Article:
• Distichiasis – where some eyelashes grow inwards towards the pug’s eye causing ulcers, irritation, and other problems.
  • Exposure keratopathy syndrome – this is a hereditary condition that causes a visible line of pigmentation across the middle of the eye.

More detailed: Pug Eye Problems

Tail Problems

Pugs have curled tails and as a pug lover it is important to be aware of the problems that come with this precious Q curl. Normally, the folded up part tends to hold in moisture, and this creates the perfect environment for fleas to thrive.

And because it is virtually impossible for the pug to reach its tail with the mouth to catch and gnaw aggravating fleas, the tiny nagging insects tend to take advantage of this, and so they breed and feast even more down there. Finally, the pug may get frustrated and end up chasing his tail only to spin in circles and fall over side way trying to catch it and bite it. In the end, this might cause tail injuries (due to falling off), irritation, and even allergies.

Be on the lookout for any signs of reddening at the base of the pug’s tail. Any evidence of blood, irritation, physical injuries or little specks of dirt (normally these are flea droppings) should be treated as a red flag of a pug experiencing serious tail problems.

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Pug Dog Encephalitis

This medical problems is a devastating and fatal inflammatory disease of the central nervous system. Technically known as necrotizing meningoencephalitis (NME), the condition is also common in other dog breeds and is depicted by dying brain cells.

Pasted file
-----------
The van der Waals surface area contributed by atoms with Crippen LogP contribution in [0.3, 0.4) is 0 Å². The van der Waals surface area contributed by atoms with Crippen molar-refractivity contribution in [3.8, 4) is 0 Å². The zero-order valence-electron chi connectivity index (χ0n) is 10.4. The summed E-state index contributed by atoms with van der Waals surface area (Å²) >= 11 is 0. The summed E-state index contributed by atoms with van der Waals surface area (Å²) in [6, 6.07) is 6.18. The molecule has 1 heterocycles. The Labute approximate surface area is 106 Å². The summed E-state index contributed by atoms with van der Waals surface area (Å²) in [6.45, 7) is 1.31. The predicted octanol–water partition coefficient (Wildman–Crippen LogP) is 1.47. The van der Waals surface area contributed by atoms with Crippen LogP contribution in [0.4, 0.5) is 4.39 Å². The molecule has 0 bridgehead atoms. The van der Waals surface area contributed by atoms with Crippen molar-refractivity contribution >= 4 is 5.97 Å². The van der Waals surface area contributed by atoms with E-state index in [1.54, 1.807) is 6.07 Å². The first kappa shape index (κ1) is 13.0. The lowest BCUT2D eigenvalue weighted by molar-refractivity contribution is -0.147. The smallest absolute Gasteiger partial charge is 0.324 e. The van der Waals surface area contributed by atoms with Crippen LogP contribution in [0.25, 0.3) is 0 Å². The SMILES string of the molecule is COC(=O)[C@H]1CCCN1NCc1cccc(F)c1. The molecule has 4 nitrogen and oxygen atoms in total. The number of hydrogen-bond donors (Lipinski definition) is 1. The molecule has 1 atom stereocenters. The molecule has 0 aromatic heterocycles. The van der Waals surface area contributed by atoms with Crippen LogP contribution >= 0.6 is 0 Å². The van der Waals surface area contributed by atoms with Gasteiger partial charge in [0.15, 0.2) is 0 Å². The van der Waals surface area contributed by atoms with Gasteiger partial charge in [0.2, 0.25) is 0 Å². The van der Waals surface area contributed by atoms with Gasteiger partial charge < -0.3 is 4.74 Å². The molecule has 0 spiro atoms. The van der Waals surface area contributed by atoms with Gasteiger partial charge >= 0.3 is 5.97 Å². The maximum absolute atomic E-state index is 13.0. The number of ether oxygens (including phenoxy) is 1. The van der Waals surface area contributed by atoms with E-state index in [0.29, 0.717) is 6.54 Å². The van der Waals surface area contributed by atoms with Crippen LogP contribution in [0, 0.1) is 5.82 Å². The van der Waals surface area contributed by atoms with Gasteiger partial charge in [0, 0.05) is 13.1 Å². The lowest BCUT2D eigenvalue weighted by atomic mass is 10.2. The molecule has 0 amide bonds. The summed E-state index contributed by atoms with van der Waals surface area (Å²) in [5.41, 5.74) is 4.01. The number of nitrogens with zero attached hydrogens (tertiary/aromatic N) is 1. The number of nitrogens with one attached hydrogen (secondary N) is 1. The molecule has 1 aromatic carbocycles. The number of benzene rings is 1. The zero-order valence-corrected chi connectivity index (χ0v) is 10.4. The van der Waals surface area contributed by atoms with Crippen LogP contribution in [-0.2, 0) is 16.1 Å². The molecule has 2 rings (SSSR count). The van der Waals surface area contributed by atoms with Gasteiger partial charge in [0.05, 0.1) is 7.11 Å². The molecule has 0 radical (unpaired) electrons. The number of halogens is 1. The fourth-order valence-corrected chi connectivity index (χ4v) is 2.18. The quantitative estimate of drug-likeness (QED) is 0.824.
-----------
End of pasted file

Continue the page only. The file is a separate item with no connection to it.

Encephalitis affects young to middle-aged pugs. Symptoms include seizures (main), blindness, stiff neck lethargy, loss of muscle coordination (staggering gait), wandering in circles and listlessness. These symptoms typically appear at 9 to 18 months old, but can occur much later in life or even earlier.

Additionally, signs of this disorder can happen very rapidly or progress slowly. Little is known about the cause of this disorder, and there is no known cure. However, encephalitis can be managed day to day by using medication to control the seizures.

More detailed: Pug Dog Encephalitis

Conclusion

Like any dog breed, your pug could potentially suffer from various other health issues, it is therefore very important to always keep an eye on them and train yourself to detect any changes in behavior when something is out of the ordinary. This is because all these pug health problems can easily be avoided or even fixed if you’re well prepared. To do this, you will need to have a good relationship with your pet and build trust.

2 thoughts on “Get Help With Pug Health Problems To Keep Your Dog In Good Shape

  1. Sue Reply

    Hi
    I have a rescue pug, we think she is between 8-10 years old
    She has just finished been on season and since then she won’t let us pick her up, and she seems a bit ditzy, wandering around the house and staring at us, she has loads of energy
    Thanks for any advice

  2. Mogie Reply

    What does that mean “she just finished been on season”? Does that mean something about her being in heat?

    I have had dogs all of my life (over 50 years) and never heard that phrase before.

    Have you taken her to the vet? Is she current in her yearly health exams and shots? I believe that 8-10 years old is old for a pug. Could her behavior be linked to her age?

    Changes in vision and/or hearing are also common in dogs that age.

    It is also recommended that you spay your older dog since females can go into heat almost indefinately. And that is hard on their bodies and can shorten the life span.

    A lot of older dogs have a problem with not getting enough water. Just like in humans older dogs just don’t seem to drink as much as when they were younger.